Wednesday, March 9, 2011

Ted Butler's Attempt to Manipulate the Silver Market

A strong and vocal, largely internet, group is charging that the silver market is being manipulated. I have my doubts, but the point I want to make here is that this group is not anti-manipulation, they just want the manipulation to go in their direction.

Ted Butler, who seems to have given birth and continues to nurse the manipulation theory, is calling for the CFTC to change the regulation that currently allows a single holder of silver futures contracts to hold around 6,000 contracts. He wants the number reduced dramatically by the CFTC to 1,500. If that isn't an attempt to manipulate the silver market, I don't know what is.

The CFTC is a government agency. Like other government agencies, it is always the target for capture by various special interests. Those holding silver, and who believe there is a massive short position, are a special interest. If you listen to the positivelyy glowing manner in which Butler talks of CFTC Chairman Gary Gensler and CFTC Commissioner Bart Chilton, you begin to understand that this is, whether Butler realizes it or not, a move in the direction of capturing these officials.

Butler's call for a huge reduction in the size that one entity can hold in silver futures contracts is simply a call to squeeze, with the help of the CFTC, what he perceives as a huge naked short position in silver. This call by Butler is nothing but an attempt to manipulate silver for his benefit and that of his followers.

In a truly free market, it would be up to exchanges to determine if they wanted to set contract limits and what size those limits should be. The CFTC is a tool of government coercion, just like all other government agencies. Special interests always battle it out to control these agencies, whether Butler realizes it or not, his call for the CFTC to reductions in contract size is simply an attempt to get the manipulation by the CFTC to move in his direction.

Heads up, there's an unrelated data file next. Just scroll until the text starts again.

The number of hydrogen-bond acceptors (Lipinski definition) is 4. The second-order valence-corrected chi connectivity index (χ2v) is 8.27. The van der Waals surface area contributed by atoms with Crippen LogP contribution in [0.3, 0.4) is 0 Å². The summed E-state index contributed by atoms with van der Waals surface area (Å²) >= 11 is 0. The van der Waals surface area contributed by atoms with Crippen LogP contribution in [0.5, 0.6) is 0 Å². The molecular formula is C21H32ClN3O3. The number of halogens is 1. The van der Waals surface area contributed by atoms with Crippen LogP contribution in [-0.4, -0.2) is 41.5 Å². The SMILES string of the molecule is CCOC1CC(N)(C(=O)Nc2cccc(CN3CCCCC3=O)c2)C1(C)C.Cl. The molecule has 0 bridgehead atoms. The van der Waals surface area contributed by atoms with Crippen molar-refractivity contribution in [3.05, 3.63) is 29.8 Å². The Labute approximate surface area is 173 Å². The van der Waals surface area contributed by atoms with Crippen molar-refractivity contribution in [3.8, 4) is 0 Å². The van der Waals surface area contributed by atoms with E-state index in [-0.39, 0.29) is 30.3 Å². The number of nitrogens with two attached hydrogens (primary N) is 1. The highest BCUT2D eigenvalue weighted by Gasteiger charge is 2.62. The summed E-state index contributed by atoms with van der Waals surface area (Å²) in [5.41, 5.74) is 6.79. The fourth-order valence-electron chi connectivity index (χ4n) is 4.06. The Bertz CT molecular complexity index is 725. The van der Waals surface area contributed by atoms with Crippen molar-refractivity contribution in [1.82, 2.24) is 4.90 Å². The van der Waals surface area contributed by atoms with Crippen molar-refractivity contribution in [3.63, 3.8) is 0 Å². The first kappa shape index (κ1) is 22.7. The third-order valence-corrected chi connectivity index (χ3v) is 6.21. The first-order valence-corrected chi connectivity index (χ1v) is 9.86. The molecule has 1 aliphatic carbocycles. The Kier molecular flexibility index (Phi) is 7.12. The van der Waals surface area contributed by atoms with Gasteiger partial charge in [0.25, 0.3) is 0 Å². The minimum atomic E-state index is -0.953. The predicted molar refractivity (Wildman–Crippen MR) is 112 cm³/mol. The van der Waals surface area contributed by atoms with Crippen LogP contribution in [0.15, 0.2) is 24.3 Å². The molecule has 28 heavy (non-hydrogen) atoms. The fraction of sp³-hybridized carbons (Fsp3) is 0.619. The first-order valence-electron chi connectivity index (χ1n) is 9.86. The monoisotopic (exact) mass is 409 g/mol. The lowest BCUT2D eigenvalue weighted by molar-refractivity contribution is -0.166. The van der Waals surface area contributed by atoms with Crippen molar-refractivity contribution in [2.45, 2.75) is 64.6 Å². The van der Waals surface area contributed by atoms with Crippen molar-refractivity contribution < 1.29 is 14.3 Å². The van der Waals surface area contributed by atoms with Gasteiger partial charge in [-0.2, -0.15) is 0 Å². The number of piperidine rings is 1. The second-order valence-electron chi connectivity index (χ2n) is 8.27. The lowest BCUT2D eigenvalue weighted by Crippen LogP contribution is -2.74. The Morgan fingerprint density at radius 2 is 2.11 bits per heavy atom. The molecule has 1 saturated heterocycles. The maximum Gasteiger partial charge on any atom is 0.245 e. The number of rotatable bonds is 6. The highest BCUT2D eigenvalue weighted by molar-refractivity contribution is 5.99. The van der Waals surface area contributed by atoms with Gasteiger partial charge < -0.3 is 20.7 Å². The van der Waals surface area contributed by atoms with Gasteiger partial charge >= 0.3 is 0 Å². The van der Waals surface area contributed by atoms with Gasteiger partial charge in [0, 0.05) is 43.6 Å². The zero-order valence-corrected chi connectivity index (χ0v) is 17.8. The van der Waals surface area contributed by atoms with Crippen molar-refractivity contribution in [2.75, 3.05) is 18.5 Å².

It's in favor of his team, so I guess manipulation, in such a case, is okay. Get it? Butler's team can manipulate, others can't.

I hasten to add that I am not anti-silver. I think it will continue to trade based on market forces. At the present time, with much of QE2 heading into excess reserves, a pull back in silver is possible, (no manipulators, other than Fed manipulators needed). On the other hand, I am very bullish on silver long term, as I believe that ultimately the amount of money that the Federal Reserve will pump into the system will be of monstrous proportions, and silver will be a refuge (along with gold) where one can place money to protect it from the ravages of very strong inflation.